Labor Day 2019 emailing

September 4th, 2019 by Field Guides· Add a Comment

Welcome, friends of Field Guides! We trust your summer has been a grand one, filled with family and friends, garden riches–and of course some great birds. We have a cornucopia of news this month, not to mention a lot of paperwork, thanks to the latest update of the Clements Checklist of Birds of the World! In this email, we are pleased to present our August 2019 Recent Photos Gallery with nifty birds and other creatures from Brazil to Borneo and Kenya to Arizona. Also below, a few notes on banded curlews, videos from Ecuador, as well as the latest on tour spaces available, recently released itineraries, and triplists. We hope you enjoy the show! If your dance card is not completely full for the rest of the year, why not join us for an autumn tour or a holiday tour listed below? Merriment is included! (Thanks to guide Willy Perez for the Rufous-throated Tanagers below from his recent Cloudforests of Ecuador tour.)

Give (yourself) the gift of birding: Holiday Tours

Keel-billed ToucanAutumn is in the air! And as we hear the first tzips of migrating warblers in the morning as we sip our coffee or tea, we look forward to cooler temperatures, the pageant of September and October migration, and, yes, to holiday birding–both before and after the Christmas Bird Counts. Holiday birding before the CBCs? You betcha! Thanksgiving is just as sweet, and far less fretful, when celebrated abroad. Many of our migrating birds select the Yucatan Peninsula as their wintering grounds, so we love joining them and giving thanks on our classic Yucatan & Cozumel tour (Nov 23-Dec 2, with Chris Benesh) and our new Thanksgiving in Belize tour (Nov 23-Dec 1, with Megan Edwards Crewe). On this pleasant peninsula, our migrants mix with resident Neotropical species galore (those incandescent tanagers, hummingbirds, toucans, trogons, and such), and we also explore archaeological wonders, including temples of the ancient Maya civilization.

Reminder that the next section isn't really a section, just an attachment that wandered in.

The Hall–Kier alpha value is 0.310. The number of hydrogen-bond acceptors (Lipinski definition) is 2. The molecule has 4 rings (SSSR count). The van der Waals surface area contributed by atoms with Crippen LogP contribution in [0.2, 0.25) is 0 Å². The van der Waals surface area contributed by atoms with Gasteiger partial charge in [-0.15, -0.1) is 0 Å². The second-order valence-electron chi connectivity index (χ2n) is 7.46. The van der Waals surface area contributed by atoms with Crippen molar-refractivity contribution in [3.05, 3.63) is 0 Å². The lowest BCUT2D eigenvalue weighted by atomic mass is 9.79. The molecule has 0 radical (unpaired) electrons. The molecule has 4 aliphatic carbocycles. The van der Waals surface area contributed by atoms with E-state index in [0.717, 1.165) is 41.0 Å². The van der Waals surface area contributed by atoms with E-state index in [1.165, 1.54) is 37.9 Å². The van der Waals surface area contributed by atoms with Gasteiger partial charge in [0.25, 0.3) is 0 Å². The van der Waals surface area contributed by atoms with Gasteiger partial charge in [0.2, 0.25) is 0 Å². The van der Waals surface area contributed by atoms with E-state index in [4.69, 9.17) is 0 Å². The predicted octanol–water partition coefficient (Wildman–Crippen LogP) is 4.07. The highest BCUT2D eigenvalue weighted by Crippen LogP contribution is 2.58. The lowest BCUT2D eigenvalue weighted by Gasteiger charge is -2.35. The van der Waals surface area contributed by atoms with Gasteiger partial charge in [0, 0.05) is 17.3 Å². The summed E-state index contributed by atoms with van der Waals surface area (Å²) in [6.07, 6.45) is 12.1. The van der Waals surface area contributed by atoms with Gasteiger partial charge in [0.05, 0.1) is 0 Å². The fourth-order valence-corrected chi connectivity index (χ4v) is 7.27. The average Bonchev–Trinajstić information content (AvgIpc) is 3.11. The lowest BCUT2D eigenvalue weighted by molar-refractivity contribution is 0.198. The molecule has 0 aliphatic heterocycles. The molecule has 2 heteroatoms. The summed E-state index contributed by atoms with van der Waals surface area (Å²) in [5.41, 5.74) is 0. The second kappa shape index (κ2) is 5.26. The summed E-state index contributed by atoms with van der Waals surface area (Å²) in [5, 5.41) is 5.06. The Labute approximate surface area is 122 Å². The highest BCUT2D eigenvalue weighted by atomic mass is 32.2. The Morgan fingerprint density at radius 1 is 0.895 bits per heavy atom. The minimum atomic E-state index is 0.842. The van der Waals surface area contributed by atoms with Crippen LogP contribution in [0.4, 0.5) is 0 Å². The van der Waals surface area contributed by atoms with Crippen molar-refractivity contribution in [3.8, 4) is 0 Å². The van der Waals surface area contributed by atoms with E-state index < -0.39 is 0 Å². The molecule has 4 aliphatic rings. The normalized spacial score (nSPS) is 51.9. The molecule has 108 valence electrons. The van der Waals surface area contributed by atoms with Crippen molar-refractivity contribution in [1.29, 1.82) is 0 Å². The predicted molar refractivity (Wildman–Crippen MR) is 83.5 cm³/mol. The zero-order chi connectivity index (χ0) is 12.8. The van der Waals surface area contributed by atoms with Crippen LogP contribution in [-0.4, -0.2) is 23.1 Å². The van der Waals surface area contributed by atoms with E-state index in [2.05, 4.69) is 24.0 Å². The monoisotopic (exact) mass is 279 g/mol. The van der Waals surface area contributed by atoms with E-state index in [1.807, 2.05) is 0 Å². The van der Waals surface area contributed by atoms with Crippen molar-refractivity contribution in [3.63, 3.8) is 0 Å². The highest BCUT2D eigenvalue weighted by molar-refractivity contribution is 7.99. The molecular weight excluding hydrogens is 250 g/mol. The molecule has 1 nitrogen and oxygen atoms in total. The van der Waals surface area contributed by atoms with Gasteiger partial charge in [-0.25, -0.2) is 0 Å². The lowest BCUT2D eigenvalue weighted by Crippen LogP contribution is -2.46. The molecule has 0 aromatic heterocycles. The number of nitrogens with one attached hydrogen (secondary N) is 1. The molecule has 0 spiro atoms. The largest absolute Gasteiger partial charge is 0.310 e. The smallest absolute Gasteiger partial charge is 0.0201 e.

For the December holidays, we have a few spaces left on Holiday Costa Rica: Rancho Naturalista with Dan Lane, Panama’s Canopy Camp with John Coons, Arizona Winter Specialties with Chris Benesh, and Panama’s Canopy Lodge with Jesse Fagan. This wonderful array of guides and destinations will make the holidays bright: a New Year’s toast in the beautiful mountains of Arizona, or Panama, or Costa Rica would be a fantastic way to begin 2020! (A big thank-you to participant Danny Shelton for the sweet image of the Keel-billed Toucan from the Panama’s Canopy Tower tour!)

Santa Claus in Summer: The new Clements birds